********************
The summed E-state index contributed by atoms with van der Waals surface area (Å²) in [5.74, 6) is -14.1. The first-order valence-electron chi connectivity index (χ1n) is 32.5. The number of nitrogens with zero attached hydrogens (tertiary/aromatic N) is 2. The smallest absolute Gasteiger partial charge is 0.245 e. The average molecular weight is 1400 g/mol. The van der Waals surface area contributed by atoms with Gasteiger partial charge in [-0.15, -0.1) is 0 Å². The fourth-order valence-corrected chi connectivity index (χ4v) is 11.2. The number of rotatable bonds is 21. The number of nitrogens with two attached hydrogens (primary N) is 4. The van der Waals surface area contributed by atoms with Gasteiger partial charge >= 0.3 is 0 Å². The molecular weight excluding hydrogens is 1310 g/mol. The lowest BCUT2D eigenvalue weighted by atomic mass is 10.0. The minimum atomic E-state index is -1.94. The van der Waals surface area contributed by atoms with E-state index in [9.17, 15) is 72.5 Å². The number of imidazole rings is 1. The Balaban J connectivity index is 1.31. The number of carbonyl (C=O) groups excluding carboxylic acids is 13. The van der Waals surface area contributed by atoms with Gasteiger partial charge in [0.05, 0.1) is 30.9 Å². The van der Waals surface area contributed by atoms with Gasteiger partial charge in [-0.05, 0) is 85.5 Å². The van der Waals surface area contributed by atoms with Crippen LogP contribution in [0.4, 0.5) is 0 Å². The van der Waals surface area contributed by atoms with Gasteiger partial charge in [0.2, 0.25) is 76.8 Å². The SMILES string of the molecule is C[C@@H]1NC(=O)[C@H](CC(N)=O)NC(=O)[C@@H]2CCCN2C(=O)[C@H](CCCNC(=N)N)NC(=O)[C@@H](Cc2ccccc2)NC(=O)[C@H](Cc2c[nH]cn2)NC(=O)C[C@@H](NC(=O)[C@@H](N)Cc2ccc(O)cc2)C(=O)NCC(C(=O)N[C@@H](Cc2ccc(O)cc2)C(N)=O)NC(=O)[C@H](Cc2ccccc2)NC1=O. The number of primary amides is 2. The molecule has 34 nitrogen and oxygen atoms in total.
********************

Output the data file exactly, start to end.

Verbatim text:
The summed E-state index contributed by atoms with van der Waals surface area (Å²) in [5.74, 6) is -14.1. The first-order valence-electron chi connectivity index (χ1n) is 32.5. The number of nitrogens with zero attached hydrogens (tertiary/aromatic N) is 2. The smallest absolute Gasteiger partial charge is 0.245 e. The average molecular weight is 1400 g/mol. The van der Waals surface area contributed by atoms with Gasteiger partial charge in [-0.15, -0.1) is 0 Å². The fourth-order valence-corrected chi connectivity index (χ4v) is 11.2. The number of rotatable bonds is 21. The number of nitrogens with two attached hydrogens (primary N) is 4. The van der Waals surface area contributed by atoms with Gasteiger partial charge >= 0.3 is 0 Å². The molecular weight excluding hydrogens is 1310 g/mol. The lowest BCUT2D eigenvalue weighted by atomic mass is 10.0. The minimum atomic E-state index is -1.94. The van der Waals surface area contributed by atoms with E-state index in [9.17, 15) is 72.5 Å². The number of imidazole rings is 1. The Balaban J connectivity index is 1.31. The number of carbonyl (C=O) groups excluding carboxylic acids is 13. The van der Waals surface area contributed by atoms with Gasteiger partial charge in [0.05, 0.1) is 30.9 Å². The van der Waals surface area contributed by atoms with Gasteiger partial charge in [-0.05, 0) is 85.5 Å². The van der Waals surface area contributed by atoms with Crippen LogP contribution in [0.4, 0.5) is 0 Å². The van der Waals surface area contributed by atoms with Gasteiger partial charge in [0.2, 0.25) is 76.8 Å². The SMILES string of the molecule is C[C@@H]1NC(=O)[C@H](CC(N)=O)NC(=O)[C@@H]2CCCN2C(=O)[C@H](CCCNC(=N)N)NC(=O)[C@@H](Cc2ccccc2)NC(=O)[C@H](Cc2c[nH]cn2)NC(=O)C[C@@H](NC(=O)[C@@H](N)Cc2ccc(O)cc2)C(=O)NCC(C(=O)N[C@@H](Cc2ccc(O)cc2)C(N)=O)NC(=O)[C@H](Cc2ccccc2)NC1=O. The number of primary amides is 2. The molecule has 34 nitrogen and oxygen atoms in total.